I’ve heard stories that some of the old masters would insist that martial arts training begin at the butt crack of dawn, as soon as you woke up and before you did anything – including eating breakfast. Seemed counterintuitive to me a bit – wouldn’t you want to eat and be well fueled up for a rousing workout? Granted you don’t want to stuff yourself too much and be too loaded down as you did your exercises. But still, I had always imagined that sports science would tell us to be properly fed before starting a tough workout.

Or maybe not.

According to this NYTimes article, a Belgian study compared a group of healthy, young men and how their eating habits influenced the results of their workouts in the morning.

For the study, researchers in Belgium recruited 28 healthy, active young men and began stuffing them with a truly lousy diet, composed of 50 percent fat and 30 percent more calories, overall, than the men had been consuming. Some of the men agreed not to exercise during the experiment. The rest were assigned to one of two exercise groups. The groups’ regimens were identical and exhausting. The men worked out four times a week in the mornings, running and cycling at a strenuous intensity. Two of the sessions lasted 90 minutes, the others, an hour. All of the workouts were supervised, so the energy expenditure of the two groups was identical. Their early-morning routines, however, were not. One of the groups ate a hefty, carbohydrate-rich breakfast before exercising and continued to ingest carbohydrates, in the form of something like a sports drink, throughout their workouts. The second group worked out without eating first and drank only water during the training. They made up for their abstinence with breakfast later that morning, comparable in calories to the other group’s trencherman portions.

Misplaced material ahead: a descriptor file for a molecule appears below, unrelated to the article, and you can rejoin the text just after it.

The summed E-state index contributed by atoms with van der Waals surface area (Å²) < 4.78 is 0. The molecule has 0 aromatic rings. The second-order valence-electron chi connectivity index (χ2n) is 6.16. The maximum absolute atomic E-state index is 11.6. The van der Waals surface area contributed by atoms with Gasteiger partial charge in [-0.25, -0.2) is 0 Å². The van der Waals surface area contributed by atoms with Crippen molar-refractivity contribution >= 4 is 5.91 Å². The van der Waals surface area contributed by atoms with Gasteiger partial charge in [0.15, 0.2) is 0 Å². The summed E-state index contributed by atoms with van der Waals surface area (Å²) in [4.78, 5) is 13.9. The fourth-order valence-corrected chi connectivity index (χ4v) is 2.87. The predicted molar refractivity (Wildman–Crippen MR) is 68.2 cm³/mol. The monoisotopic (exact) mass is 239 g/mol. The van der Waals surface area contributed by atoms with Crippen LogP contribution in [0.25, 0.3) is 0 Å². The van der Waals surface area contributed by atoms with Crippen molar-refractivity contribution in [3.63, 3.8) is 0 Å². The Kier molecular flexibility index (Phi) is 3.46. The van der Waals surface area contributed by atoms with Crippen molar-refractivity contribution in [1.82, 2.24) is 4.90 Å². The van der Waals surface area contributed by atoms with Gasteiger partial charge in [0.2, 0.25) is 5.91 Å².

This was a six week study, and at the end of it, the non-exercising group was found to have packed on 6 pounds and developed insulin resistance – the ability of your muscles to pull sugar out of the bloodstream. The group that ate before they exercised gained only half as much as the control group, and their insulin resistance was also elevated. Only the group that ate nothing before working out gained no weight and showed no signs of insulin resistance.

Now the caveat is that without food before the workout, and the workouts were designed to be intense in this study, your performance level during the exercise themselves would probably be diminished. But still, this is intriguing information. On the other hand, it’s something our old masters have told us before. And if you really think about it, it’s a practice that militaries the world over practice when they train recruits in bootcamp. Rouse you out of bed at the crack of dawn, make you do 50 pushups and run around the parade grounds before heading off to chow. Hmm…there must be some method to this madness.


Filed under: The BodyTraining the Mind and Body

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